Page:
Semester of Graduation
Master of Arts in Liberal Arts (MALA)
This study examines three contemporary novels of fan fiction, authored by women, that retell the Trojan War: Emily Hauser’s For the Most Beautiful (2016), Pat Barker’s The Silence of the Girls (2018), and Nathalie Haynes’ A Thousand Ships (2019). This study offers a reading of contemporary Homeric reception by analyzing the conversations that the novels initiate between each other, Homer’s Iliad, and Euripides’ tragedies, Hecuba (424 BCE) and Trojan Women (415 BCE). The study establishes a connection between the three authors and Euripides by treating the novels as works of fan fiction. In so doing, the study identifies aspects of Homer’s Iliad that Hauser, Barker, and Haynes find lacking, namely reductive ideas of the “heroic” and Achilles’ achievement of glory through battle. The authors adopt a reading of Achilles in the Iliad that suggests these ideas carry with them consequences for women that Homer either overlooks or underrepresents. In undermining these Homeric ideals, the three authors incorporate aspects of Euripides in their representation of tragic ideas to differing degrees, which reveal distinct messages in each novel. Further, the study argues that the novels’ portrayals of Briseis’ and Hecuba’s experiences and the messages evoked reflect growing cultural concerns of sexual violence and calls for female empowerment prevalent during the Trump administration and representative of the #MeToo movement, both of which were transpiring at the time of the publication of these novels. This study’s view of the reception of Homer by the novelists offers a reflection on self and society for twenty-first century readers of Homer and Euripides.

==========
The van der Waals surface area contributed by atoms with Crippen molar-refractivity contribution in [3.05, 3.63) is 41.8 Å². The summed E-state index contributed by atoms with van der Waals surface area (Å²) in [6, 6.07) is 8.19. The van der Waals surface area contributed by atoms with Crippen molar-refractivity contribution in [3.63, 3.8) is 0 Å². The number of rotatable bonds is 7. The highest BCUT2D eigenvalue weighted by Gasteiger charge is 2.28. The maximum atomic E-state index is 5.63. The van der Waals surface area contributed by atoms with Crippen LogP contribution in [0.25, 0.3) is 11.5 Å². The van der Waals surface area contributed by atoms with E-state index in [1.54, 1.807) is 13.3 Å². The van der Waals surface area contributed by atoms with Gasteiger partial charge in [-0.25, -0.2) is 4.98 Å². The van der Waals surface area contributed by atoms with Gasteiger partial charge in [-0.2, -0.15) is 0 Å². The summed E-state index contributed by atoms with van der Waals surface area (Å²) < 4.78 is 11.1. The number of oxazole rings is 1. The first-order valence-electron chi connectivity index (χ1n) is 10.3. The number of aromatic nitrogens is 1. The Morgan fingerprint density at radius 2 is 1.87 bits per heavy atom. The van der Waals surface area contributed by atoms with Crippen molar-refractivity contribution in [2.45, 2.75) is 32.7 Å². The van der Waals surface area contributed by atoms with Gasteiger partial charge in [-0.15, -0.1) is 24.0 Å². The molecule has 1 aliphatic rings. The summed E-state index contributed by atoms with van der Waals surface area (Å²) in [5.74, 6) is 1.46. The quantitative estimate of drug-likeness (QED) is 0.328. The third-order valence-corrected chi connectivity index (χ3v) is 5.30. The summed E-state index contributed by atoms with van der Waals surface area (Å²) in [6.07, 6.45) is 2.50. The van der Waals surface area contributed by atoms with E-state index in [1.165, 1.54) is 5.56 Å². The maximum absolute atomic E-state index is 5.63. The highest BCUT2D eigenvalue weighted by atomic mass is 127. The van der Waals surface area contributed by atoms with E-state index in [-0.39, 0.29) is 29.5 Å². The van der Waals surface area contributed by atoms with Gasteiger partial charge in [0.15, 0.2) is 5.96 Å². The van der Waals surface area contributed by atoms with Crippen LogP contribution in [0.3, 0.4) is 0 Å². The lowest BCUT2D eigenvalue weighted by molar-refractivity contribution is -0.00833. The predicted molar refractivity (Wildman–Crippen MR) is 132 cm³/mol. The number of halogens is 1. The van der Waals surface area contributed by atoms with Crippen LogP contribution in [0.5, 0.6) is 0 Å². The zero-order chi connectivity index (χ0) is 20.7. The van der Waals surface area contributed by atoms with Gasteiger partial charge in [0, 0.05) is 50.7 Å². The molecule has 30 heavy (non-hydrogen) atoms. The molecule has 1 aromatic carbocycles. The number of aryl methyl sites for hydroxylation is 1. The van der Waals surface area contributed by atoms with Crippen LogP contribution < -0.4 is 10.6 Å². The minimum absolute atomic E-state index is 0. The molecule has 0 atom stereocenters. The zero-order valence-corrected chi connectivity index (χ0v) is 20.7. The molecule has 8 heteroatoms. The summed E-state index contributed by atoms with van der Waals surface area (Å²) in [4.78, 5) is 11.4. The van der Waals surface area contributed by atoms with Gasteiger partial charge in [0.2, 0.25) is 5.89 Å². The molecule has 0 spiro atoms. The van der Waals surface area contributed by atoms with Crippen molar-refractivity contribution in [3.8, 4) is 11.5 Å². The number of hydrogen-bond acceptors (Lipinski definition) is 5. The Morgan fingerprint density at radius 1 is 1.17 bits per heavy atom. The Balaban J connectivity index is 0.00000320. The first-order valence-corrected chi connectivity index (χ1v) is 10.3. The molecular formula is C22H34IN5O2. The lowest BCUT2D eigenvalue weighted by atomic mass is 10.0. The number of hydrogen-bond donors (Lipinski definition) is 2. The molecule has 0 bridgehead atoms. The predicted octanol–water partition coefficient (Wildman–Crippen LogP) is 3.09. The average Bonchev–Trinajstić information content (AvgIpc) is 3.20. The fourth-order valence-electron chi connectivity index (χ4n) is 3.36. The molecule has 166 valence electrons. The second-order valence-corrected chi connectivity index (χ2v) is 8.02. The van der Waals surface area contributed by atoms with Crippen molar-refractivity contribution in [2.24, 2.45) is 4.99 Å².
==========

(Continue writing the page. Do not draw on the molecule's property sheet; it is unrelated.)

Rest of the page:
Sheldon, Richard K., "Fan Fiction and the Trojan War: Contemporary Euripidean Perspective on the Treatment of Enslaved Women in The Silence of the Girls, A Thousand Ships, and For the Most Beautiful" (2021). LSU Master's Theses. 5342.